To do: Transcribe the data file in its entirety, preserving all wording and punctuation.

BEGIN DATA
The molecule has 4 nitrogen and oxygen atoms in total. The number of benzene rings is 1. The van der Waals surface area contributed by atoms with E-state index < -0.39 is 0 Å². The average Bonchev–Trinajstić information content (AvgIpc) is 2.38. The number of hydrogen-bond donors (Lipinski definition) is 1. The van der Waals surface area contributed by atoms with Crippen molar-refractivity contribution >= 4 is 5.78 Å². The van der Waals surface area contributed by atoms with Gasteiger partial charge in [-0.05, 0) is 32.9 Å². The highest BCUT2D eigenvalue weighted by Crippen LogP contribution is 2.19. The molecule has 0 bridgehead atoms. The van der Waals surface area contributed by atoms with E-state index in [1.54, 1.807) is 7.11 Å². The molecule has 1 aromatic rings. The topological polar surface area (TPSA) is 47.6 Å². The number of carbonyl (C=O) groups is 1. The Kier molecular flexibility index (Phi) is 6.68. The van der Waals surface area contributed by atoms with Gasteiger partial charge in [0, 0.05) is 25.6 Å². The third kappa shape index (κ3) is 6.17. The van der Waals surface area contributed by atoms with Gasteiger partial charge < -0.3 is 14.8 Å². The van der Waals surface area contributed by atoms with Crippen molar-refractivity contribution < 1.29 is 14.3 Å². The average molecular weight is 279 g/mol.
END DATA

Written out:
The molecule has 4 nitrogen and oxygen atoms in total. The number of benzene rings is 1. The van der Waals surface area contributed by atoms with E-state index < -0.39 is 0 Å². The average Bonchev–Trinajstić information content (AvgIpc) is 2.38. The number of hydrogen-bond donors (Lipinski definition) is 1. The van der Waals surface area contributed by atoms with Crippen molar-refractivity contribution >= 4 is 5.78 Å². The van der Waals surface area contributed by atoms with Gasteiger partial charge in [-0.05, 0) is 32.9 Å². The highest BCUT2D eigenvalue weighted by Crippen LogP contribution is 2.19. The molecule has 0 bridgehead atoms. The van der Waals surface area contributed by atoms with E-state index in [1.54, 1.807) is 7.11 Å². The molecule has 1 aromatic rings. The topological polar surface area (TPSA) is 47.6 Å². The number of carbonyl (C=O) groups is 1. The Kier molecular flexibility index (Phi) is 6.68. The van der Waals surface area contributed by atoms with Gasteiger partial charge in [0, 0.05) is 25.6 Å². The third kappa shape index (κ3) is 6.17. The van der Waals surface area contributed by atoms with Gasteiger partial charge < -0.3 is 14.8 Å². The van der Waals surface area contributed by atoms with Crippen molar-refractivity contribution < 1.29 is 14.3 Å². The average molecular weight is 279 g/mol.